In United States v. Lianidis, No. 09-1165 (D.NJ 03/19/10), the Court of Appeals vacated and remanded for re-sentencing where the district court did not properly apply section 2C1.1(b)(2) - a guideline provision which determines the amount of a “benefit received” for sentencing purposes.
Lianidis was the president of DMS, a computer engineering company founded by her husband. DMS was subsequently awarded government contracts to set up computer systems for the FAA. These contracts were awarded by a longtime friend of Lianidis, Darrell Woods (an employee of the FAA), who had received numerous cash payments (i.e bribes) from Lianidis which totaled over $150,000. While the contracts were secured with bribes, the work performed by Lianidis’ company was deemed “legitimate.” Thereafter, over a six year period, the FAA paid Lianidis’ company more than $6.7 million dollars.
Because of the bribes, Lianidis was indicted and pled guilty to three counts of bribery of a federal employee. Of importance, there was a plea agreement which expressly stated there was no agreement under § 2C1.1(b)(2) as to the calculation of “value, benefit, and loss.” This was the subject of dispute at sentencing and then again on appeal.
Prior to sentencing, the probation office recommended a 16-level increase, under § 2C1.1(b)(2), concluding that the “benefit received” by Lianidis was between $1,000,000 and $2,500,000. At sentencing, the district court agreed - the court calculated the “benefit received” using two approaches: the first was the “Landers approach” (based on United States v. Landers, 68 F.3d 82 (5th Cir. 1995)); and the second was the “salary approach.” The "Landers approach" calculates “benefit received” by deducting direct costs, but not indirect costs, from the gross proceeds of the illegally obtained contracts. The “salary approach” uses the salaries earned as a proxy for the “benefit received.”
Using both approaches, the district court found that the “benefit received” was in excess of $1,000,000. Consequently, the 16 level enhancement under § 2C1.1(b)(2) was applied which increased Lianidis’ base offense level to 25. With a criminal history category I the advisory guideline range was 57 - 71 months. Due to Lianidis’ personal circumstances, the Court granted a nine month downward variance and sentenced her to 48 months imprisonment. Lianidis appealed.
On appeal, Lianidis argued that the district court erred both in the application and use of the “Landers approach” as well as the use of the “salary approach.” And, as a result, Lianidis argued the district court committed clear error in its application of the 16-level enhancement.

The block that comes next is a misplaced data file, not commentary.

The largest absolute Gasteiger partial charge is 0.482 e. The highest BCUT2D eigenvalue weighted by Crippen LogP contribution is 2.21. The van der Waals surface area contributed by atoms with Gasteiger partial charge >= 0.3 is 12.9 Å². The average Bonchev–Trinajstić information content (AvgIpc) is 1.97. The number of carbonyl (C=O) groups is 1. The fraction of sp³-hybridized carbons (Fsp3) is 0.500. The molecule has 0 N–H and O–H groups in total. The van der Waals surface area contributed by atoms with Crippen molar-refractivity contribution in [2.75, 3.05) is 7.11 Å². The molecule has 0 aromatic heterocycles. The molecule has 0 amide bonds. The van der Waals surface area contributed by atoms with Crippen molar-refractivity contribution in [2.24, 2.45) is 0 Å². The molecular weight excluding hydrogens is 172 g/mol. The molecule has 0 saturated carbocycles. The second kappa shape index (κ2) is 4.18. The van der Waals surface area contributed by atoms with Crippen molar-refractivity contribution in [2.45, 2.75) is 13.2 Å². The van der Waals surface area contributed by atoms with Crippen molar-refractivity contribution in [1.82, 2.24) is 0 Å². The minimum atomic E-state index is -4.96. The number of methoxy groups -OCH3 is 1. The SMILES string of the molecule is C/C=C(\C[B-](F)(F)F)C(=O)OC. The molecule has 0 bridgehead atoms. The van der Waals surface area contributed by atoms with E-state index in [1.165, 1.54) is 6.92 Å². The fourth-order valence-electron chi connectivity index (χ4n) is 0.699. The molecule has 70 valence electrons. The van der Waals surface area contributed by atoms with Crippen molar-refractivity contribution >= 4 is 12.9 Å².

First, with regard to the “Landers approach,” Liandis argued that the “benefit received” should be calculated by subtracting “legitimate costs” from the gross revenue - a slightly different approach than the method used in Landers. The Third Circuit disagreed. The Court, referring to an application note of § 2C1.1, observed the phrase “benefit received” was discussed in terms of “net value” and “profit.” With regard to “net value” the Court, relying on Landers, found that only "direct costs" should be subtracted because “indirect costs, like bribes, do not impact the harm caused by the bribery, and allowing the deduction of interest costs would foster inconsistency in sentencing.”
Liandis argued in the alternative, should the Court apply the "Landers approach," that "direct costs" should include both company overhead as well as her and her husband’s salaries. In response, the Third Circuit again referred to Landers to determine what constituted a “direct cost.” After providing lengthy definitions of both “direct” and “indirect costs,” the Court stated “succinctly whether a cost is direct or indirect depends on whether it can be easily attributable to the specific contract at issue.” In Lianidis’ case, the district court concluded (without explanation) that the company overhead and salaries were not “direct costs.” Consequently, the Third Circuit remanded the matter because the district court did not engage in the proper analysis.
Finally, with regard to the “salary theory,” Lianidis argued that the district court erred in calculating the “benefit received” in terms of “profit” based on her and her husband’s salaries. Again citing an application note to § 2C1.1, the Third Circuit agreed, stating that the “benefit received” is not the salary earned (legally), but rather the “net value” received by the company pursuant to the government contract.
In conclusion, the Court adopted the Fifth Circuit’s approach in Landers and concluded that “the ‘benefit received’ under § 2C1.1(b)(2) is the net value, minus direct costs, accruing to the entity on whose behalf the defendant paid the bribe.”
Of note, while Judge Hardiman agreed with the majority’s adoption of the "Landers approach," he dissented. He found no clear error and thought the sentence should have therefore been affirmed.